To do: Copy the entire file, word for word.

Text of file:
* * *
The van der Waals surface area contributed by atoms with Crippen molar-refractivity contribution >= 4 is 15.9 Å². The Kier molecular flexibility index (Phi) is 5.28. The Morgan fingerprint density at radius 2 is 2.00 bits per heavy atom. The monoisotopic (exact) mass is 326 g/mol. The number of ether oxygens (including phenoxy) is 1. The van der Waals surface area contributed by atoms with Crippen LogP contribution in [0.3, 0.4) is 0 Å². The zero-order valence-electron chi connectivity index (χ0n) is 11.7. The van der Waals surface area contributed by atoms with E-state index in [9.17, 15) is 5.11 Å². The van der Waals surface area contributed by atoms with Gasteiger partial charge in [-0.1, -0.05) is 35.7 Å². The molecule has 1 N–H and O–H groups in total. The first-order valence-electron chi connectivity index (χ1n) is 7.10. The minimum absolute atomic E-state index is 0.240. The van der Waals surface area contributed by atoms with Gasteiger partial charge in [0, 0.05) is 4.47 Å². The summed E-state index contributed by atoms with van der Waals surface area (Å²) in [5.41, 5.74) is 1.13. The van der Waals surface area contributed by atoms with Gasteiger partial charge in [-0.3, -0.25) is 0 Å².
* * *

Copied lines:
The van der Waals surface area contributed by atoms with Crippen molar-refractivity contribution >= 4 is 15.9 Å². The Kier molecular flexibility index (Phi) is 5.28. The Morgan fingerprint density at radius 2 is 2.00 bits per heavy atom. The monoisotopic (exact) mass is 326 g/mol. The number of ether oxygens (including phenoxy) is 1. The van der Waals surface area contributed by atoms with Crippen LogP contribution in [0.3, 0.4) is 0 Å². The zero-order valence-electron chi connectivity index (χ0n) is 11.7. The van der Waals surface area contributed by atoms with E-state index in [9.17, 15) is 5.11 Å². The van der Waals surface area contributed by atoms with Gasteiger partial charge in [-0.1, -0.05) is 35.7 Å². The molecule has 1 N–H and O–H groups in total. The first-order valence-electron chi connectivity index (χ1n) is 7.10. The minimum absolute atomic E-state index is 0.240. The van der Waals surface area contributed by atoms with Gasteiger partial charge in [0, 0.05) is 4.47 Å². The summed E-state index contributed by atoms with van der Waals surface area (Å²) in [5.41, 5.74) is 1.13. The van der Waals surface area contributed by atoms with Gasteiger partial charge in [-0.3, -0.25) is 0 Å².